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How subtitling supports the Malayalam film boom

Malayalam film is finding critical acclaim and increased viewership outside Kerala. Subtitles play a crucial role in building this audience

A subtitled scene from ‘Joji’
A subtitled scene from ‘Joji’

How should one accurately translate Malayalam superstar Mohanlal’s punchline “Savari Giri Giri” in the 2001 hit Ravanaprabhu? While its literal meaning implies ‘travelling’, the catchphrase is actually a nod to one-upmanship, making an appearance whenever the hero has to put someone in their place. Fans on Twitter were divided on how close OTT platform Disney+Hotstar got with its English subtitles, which read ‘Hey! Cock a doodle doo’.

The discovery of Malayalam films on OTT platforms has been on the upswing both before and through lockdown. Jallikattu’s selection as India’s official entry to the 2021 Oscars capped off a period of renewed interest. Amazon Prime Video has added seven Originals and several direct to streaming Malayalam films since mid-2020. “Films like CU Soon, Halal Love Story, Drishyam 2, The Priest and Joji were well-received by the audiences, garnering great viewership, especially from customers outside the home states—thus hugely expanding the audience base for these films,” says Vijay Subramaniam, director and head, content, Amazon Prime Video.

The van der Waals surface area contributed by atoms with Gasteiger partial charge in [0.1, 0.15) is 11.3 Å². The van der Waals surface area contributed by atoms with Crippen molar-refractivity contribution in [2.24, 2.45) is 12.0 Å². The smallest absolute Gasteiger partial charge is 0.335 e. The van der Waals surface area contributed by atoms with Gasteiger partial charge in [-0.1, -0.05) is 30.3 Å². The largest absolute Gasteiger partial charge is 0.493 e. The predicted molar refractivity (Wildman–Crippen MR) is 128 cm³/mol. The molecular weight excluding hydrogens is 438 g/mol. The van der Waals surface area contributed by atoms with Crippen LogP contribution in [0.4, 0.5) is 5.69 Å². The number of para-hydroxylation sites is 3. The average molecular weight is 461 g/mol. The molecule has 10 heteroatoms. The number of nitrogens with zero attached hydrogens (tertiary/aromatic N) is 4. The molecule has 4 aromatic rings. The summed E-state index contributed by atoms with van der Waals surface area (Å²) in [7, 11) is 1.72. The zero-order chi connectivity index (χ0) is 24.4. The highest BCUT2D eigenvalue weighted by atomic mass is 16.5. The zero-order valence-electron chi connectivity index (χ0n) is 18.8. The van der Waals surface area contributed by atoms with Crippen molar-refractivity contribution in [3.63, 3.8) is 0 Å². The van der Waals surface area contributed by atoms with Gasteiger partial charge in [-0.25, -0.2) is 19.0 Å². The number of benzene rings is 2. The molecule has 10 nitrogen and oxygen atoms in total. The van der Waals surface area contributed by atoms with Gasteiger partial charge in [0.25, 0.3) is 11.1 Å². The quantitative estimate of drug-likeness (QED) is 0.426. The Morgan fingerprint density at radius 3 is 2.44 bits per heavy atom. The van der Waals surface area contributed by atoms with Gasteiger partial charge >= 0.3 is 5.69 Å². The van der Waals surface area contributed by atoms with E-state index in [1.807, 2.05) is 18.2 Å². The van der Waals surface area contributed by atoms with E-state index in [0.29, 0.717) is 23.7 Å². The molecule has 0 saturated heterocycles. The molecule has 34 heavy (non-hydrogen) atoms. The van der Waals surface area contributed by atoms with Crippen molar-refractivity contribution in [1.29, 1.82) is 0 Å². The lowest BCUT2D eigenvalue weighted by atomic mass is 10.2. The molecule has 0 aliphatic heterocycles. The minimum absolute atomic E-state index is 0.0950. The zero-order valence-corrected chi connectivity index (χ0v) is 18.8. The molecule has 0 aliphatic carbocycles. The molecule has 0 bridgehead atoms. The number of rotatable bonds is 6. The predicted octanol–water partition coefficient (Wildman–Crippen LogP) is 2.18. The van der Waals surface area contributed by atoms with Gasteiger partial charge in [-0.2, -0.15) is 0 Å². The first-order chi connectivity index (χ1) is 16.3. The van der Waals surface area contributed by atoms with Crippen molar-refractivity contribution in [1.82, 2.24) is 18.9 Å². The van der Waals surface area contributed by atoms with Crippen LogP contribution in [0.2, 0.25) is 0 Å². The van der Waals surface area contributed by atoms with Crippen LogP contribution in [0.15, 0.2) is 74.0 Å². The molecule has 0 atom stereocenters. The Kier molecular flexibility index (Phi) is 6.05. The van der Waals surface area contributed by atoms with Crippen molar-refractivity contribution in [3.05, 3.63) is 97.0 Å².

Also read: 'Joji' review: Macbeth in the time of covid

Pratiksha Rao, Director, content acquisition, Netflix, cites Kapella and Maniyarayile Ashokan among non-Hindi, Indian titles occupying the Top 10 list on Netflix in India and other countries for most number of days. Mansi Shrivastav, head, content acquisition, MX Player, says there has been an increase of about 2.2 times in viewership for Malayalam films in 2020. Outside Kerala, she says, Malayalam films are catching on in Bengaluru, Chennai, Hyderabad, Coimbatore and Mumbai.

The audiences outside of Kerala are growing steadily. And subtitles have been the vital bridge for non-Malayalam speakers.

“We try to convey the beauty of the dialogue,” says Vivek Ranjit, a scriptwriter and subtitling professional who has subtitled more than 170 Malayalam films. “Being a writer myself, I try to understand what the film’s writer meant to convey while subtitling. I try to convey the inherent metre in the dialogues; it works at times and other times it does not. Mostly, it is important to convey the meaning.”

“In songs, I can’t match the rhyme or I can’t give the literal translation of the lyrics,” Ranjit adds. “I have to convey the context in its best possibility. The same with humour. There will be passages with wordplay, so that cannot be literally translated”

Rajeev Ramachandran, a freelance journalist and subtitler, outlines other challenges. “Situational humour comes with gesticulation and is difficult to subtitle. I faced this with Android Kunjappan Ver 5.25. It is also difficult to subtitle humour which is native to the language,” he says.

“In each scene, one subtitled line can only contain 43 characters including spaces and punctuation. Thus if there are two lines, the maximum is 86 characters,” Ramachandran says, adding that he focuses on the scene’s soul and mood.